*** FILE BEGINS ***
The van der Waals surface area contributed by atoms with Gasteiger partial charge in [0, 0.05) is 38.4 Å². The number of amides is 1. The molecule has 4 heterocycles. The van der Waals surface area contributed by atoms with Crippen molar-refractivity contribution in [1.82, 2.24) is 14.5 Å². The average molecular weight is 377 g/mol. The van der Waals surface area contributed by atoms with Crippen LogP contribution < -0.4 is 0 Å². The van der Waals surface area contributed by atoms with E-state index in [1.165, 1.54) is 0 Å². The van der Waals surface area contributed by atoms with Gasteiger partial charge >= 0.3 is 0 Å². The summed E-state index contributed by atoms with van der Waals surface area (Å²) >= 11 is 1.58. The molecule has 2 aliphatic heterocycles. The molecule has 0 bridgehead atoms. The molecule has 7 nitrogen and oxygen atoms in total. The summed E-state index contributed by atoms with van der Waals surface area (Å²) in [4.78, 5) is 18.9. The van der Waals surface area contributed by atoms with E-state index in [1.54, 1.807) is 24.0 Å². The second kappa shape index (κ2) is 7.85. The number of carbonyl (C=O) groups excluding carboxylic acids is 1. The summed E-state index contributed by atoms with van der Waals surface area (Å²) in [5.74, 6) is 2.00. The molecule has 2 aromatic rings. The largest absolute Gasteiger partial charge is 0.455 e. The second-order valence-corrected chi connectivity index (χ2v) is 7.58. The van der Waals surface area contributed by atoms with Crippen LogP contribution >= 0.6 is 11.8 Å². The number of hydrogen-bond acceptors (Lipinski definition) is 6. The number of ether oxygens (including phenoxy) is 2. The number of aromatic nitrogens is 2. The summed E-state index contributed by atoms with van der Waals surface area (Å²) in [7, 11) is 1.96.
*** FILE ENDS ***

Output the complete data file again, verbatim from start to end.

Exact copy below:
The van der Waals surface area contributed by atoms with Gasteiger partial charge in [0, 0.05) is 38.4 Å². The number of amides is 1. The molecule has 4 heterocycles. The van der Waals surface area contributed by atoms with Crippen molar-refractivity contribution in [1.82, 2.24) is 14.5 Å². The average molecular weight is 377 g/mol. The van der Waals surface area contributed by atoms with Crippen LogP contribution < -0.4 is 0 Å². The van der Waals surface area contributed by atoms with E-state index in [1.165, 1.54) is 0 Å². The van der Waals surface area contributed by atoms with Gasteiger partial charge >= 0.3 is 0 Å². The summed E-state index contributed by atoms with van der Waals surface area (Å²) >= 11 is 1.58. The molecule has 2 aliphatic heterocycles. The molecule has 0 bridgehead atoms. The molecule has 7 nitrogen and oxygen atoms in total. The summed E-state index contributed by atoms with van der Waals surface area (Å²) in [4.78, 5) is 18.9. The van der Waals surface area contributed by atoms with E-state index in [1.54, 1.807) is 24.0 Å². The second kappa shape index (κ2) is 7.85. The number of carbonyl (C=O) groups excluding carboxylic acids is 1. The summed E-state index contributed by atoms with van der Waals surface area (Å²) in [5.74, 6) is 2.00. The molecule has 2 aromatic rings. The largest absolute Gasteiger partial charge is 0.455 e. The second-order valence-corrected chi connectivity index (χ2v) is 7.58. The van der Waals surface area contributed by atoms with Crippen LogP contribution >= 0.6 is 11.8 Å². The number of hydrogen-bond acceptors (Lipinski definition) is 6. The number of ether oxygens (including phenoxy) is 2. The number of aromatic nitrogens is 2. The summed E-state index contributed by atoms with van der Waals surface area (Å²) in [7, 11) is 1.96.